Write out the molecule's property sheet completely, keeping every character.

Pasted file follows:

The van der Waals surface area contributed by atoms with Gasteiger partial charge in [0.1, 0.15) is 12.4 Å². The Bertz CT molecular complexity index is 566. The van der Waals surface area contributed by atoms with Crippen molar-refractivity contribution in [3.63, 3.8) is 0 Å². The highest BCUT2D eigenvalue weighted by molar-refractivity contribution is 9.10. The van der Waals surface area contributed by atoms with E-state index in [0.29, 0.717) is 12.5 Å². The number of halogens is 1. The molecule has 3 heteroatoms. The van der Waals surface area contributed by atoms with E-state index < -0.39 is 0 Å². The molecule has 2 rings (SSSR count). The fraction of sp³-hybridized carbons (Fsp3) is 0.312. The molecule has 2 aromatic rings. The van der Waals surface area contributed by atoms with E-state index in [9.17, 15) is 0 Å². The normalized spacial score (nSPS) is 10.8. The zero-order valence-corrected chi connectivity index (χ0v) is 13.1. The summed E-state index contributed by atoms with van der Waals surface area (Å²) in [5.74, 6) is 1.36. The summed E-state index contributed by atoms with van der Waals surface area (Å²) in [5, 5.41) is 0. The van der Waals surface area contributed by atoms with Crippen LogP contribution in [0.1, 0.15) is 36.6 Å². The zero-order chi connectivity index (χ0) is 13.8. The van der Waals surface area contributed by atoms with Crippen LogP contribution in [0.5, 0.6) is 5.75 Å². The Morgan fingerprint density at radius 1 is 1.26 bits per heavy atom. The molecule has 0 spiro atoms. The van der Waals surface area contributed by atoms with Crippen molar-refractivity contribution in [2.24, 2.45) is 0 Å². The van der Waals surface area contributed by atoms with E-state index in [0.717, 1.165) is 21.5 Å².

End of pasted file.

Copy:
The van der Waals surface area contributed by atoms with Gasteiger partial charge in [0.1, 0.15) is 12.4 Å². The Bertz CT molecular complexity index is 566. The van der Waals surface area contributed by atoms with Crippen molar-refractivity contribution in [3.63, 3.8) is 0 Å². The highest BCUT2D eigenvalue weighted by molar-refractivity contribution is 9.10. The van der Waals surface area contributed by atoms with E-state index in [0.29, 0.717) is 12.5 Å². The number of halogens is 1. The molecule has 3 heteroatoms. The van der Waals surface area contributed by atoms with E-state index < -0.39 is 0 Å². The molecule has 2 rings (SSSR count). The fraction of sp³-hybridized carbons (Fsp3) is 0.312. The molecule has 2 aromatic rings. The van der Waals surface area contributed by atoms with E-state index in [9.17, 15) is 0 Å². The normalized spacial score (nSPS) is 10.8. The zero-order valence-corrected chi connectivity index (χ0v) is 13.1. The summed E-state index contributed by atoms with van der Waals surface area (Å²) in [5.74, 6) is 1.36. The summed E-state index contributed by atoms with van der Waals surface area (Å²) in [5, 5.41) is 0. The van der Waals surface area contributed by atoms with Crippen LogP contribution in [0.1, 0.15) is 36.6 Å². The zero-order chi connectivity index (χ0) is 13.8. The van der Waals surface area contributed by atoms with Crippen LogP contribution in [0.5, 0.6) is 5.75 Å². The Morgan fingerprint density at radius 1 is 1.26 bits per heavy atom. The molecule has 0 spiro atoms. The van der Waals surface area contributed by atoms with Crippen molar-refractivity contribution in [2.24, 2.45) is 0 Å². The van der Waals surface area contributed by atoms with E-state index in [0.717, 1.165) is 21.5 Å².